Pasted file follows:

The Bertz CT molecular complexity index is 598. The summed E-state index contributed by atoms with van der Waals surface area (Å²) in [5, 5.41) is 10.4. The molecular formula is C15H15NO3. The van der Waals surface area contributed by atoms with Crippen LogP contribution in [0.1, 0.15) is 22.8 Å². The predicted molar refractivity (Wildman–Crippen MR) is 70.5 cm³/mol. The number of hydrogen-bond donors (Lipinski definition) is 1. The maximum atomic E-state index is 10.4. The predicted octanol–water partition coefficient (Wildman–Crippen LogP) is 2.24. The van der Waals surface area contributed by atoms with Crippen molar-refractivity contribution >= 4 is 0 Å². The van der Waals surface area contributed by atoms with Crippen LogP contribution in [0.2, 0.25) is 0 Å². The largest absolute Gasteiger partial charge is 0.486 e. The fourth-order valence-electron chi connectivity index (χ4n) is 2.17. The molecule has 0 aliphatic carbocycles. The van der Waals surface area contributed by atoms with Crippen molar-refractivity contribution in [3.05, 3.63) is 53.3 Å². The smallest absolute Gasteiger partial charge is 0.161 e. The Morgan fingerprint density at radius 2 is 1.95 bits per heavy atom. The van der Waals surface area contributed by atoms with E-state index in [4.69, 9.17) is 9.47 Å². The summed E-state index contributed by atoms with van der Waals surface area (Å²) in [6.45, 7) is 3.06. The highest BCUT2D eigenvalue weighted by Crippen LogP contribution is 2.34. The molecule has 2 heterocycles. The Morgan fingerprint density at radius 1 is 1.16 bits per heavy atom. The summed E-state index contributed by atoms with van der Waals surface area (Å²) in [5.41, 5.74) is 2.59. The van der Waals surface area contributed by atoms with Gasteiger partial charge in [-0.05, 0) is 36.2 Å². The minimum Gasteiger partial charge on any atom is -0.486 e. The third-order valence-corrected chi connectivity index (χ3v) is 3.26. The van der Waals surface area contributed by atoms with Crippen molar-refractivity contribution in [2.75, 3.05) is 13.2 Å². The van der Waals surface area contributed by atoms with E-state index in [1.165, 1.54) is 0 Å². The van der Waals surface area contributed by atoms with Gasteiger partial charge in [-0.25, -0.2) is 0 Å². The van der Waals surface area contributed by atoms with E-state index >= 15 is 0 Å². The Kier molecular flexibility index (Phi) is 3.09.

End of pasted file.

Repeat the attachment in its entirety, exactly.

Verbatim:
The Bertz CT molecular complexity index is 598. The summed E-state index contributed by atoms with van der Waals surface area (Å²) in [5, 5.41) is 10.4. The molecular formula is C15H15NO3. The van der Waals surface area contributed by atoms with Crippen LogP contribution in [0.1, 0.15) is 22.8 Å². The predicted molar refractivity (Wildman–Crippen MR) is 70.5 cm³/mol. The number of hydrogen-bond donors (Lipinski definition) is 1. The maximum atomic E-state index is 10.4. The predicted octanol–water partition coefficient (Wildman–Crippen LogP) is 2.24. The van der Waals surface area contributed by atoms with Crippen molar-refractivity contribution >= 4 is 0 Å². The van der Waals surface area contributed by atoms with Crippen LogP contribution in [0.2, 0.25) is 0 Å². The largest absolute Gasteiger partial charge is 0.486 e. The fourth-order valence-electron chi connectivity index (χ4n) is 2.17. The molecule has 0 aliphatic carbocycles. The van der Waals surface area contributed by atoms with Crippen molar-refractivity contribution in [3.05, 3.63) is 53.3 Å². The smallest absolute Gasteiger partial charge is 0.161 e. The Morgan fingerprint density at radius 2 is 1.95 bits per heavy atom. The van der Waals surface area contributed by atoms with E-state index in [4.69, 9.17) is 9.47 Å². The summed E-state index contributed by atoms with van der Waals surface area (Å²) in [6.45, 7) is 3.06. The highest BCUT2D eigenvalue weighted by Crippen LogP contribution is 2.34. The molecule has 2 heterocycles. The Morgan fingerprint density at radius 1 is 1.16 bits per heavy atom. The summed E-state index contributed by atoms with van der Waals surface area (Å²) in [5.41, 5.74) is 2.59. The van der Waals surface area contributed by atoms with Gasteiger partial charge in [-0.05, 0) is 36.2 Å². The minimum Gasteiger partial charge on any atom is -0.486 e. The third-order valence-corrected chi connectivity index (χ3v) is 3.26. The van der Waals surface area contributed by atoms with Crippen molar-refractivity contribution in [2.75, 3.05) is 13.2 Å². The van der Waals surface area contributed by atoms with E-state index in [1.165, 1.54) is 0 Å². The van der Waals surface area contributed by atoms with Gasteiger partial charge in [-0.25, -0.2) is 0 Å². The van der Waals surface area contributed by atoms with E-state index >= 15 is 0 Å². The Kier molecular flexibility index (Phi) is 3.09.